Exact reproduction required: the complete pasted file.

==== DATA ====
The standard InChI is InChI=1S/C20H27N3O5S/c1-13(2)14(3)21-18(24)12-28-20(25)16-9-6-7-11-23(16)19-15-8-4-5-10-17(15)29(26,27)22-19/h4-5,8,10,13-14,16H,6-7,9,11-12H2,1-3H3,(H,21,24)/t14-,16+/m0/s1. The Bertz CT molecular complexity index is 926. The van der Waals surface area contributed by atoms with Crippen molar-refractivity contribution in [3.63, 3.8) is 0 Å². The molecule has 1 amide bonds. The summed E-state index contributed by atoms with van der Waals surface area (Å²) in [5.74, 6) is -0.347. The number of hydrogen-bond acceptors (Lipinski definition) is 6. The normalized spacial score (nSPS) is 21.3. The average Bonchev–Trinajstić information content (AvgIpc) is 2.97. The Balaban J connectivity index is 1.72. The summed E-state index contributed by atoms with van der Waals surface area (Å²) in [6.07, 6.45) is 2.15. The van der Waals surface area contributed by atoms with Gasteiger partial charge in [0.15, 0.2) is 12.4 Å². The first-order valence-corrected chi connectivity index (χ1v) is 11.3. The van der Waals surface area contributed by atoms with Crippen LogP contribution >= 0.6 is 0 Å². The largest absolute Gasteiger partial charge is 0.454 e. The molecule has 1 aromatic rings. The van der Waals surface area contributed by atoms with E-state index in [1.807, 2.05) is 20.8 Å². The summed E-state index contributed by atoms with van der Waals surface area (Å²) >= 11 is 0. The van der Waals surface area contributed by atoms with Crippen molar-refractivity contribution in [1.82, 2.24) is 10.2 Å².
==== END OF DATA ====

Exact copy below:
The standard InChI is InChI=1S/C20H27N3O5S/c1-13(2)14(3)21-18(24)12-28-20(25)16-9-6-7-11-23(16)19-15-8-4-5-10-17(15)29(26,27)22-19/h4-5,8,10,13-14,16H,6-7,9,11-12H2,1-3H3,(H,21,24)/t14-,16+/m0/s1. The Bertz CT molecular complexity index is 926. The van der Waals surface area contributed by atoms with Crippen molar-refractivity contribution in [3.63, 3.8) is 0 Å². The molecule has 1 amide bonds. The summed E-state index contributed by atoms with van der Waals surface area (Å²) in [5.74, 6) is -0.347. The number of hydrogen-bond acceptors (Lipinski definition) is 6. The normalized spacial score (nSPS) is 21.3. The average Bonchev–Trinajstić information content (AvgIpc) is 2.97. The Balaban J connectivity index is 1.72. The summed E-state index contributed by atoms with van der Waals surface area (Å²) in [6.07, 6.45) is 2.15. The van der Waals surface area contributed by atoms with Gasteiger partial charge in [0.15, 0.2) is 12.4 Å². The first-order valence-corrected chi connectivity index (χ1v) is 11.3. The van der Waals surface area contributed by atoms with Crippen LogP contribution >= 0.6 is 0 Å². The largest absolute Gasteiger partial charge is 0.454 e. The molecule has 1 aromatic rings. The van der Waals surface area contributed by atoms with E-state index in [1.807, 2.05) is 20.8 Å². The summed E-state index contributed by atoms with van der Waals surface area (Å²) >= 11 is 0. The van der Waals surface area contributed by atoms with Crippen molar-refractivity contribution in [1.82, 2.24) is 10.2 Å².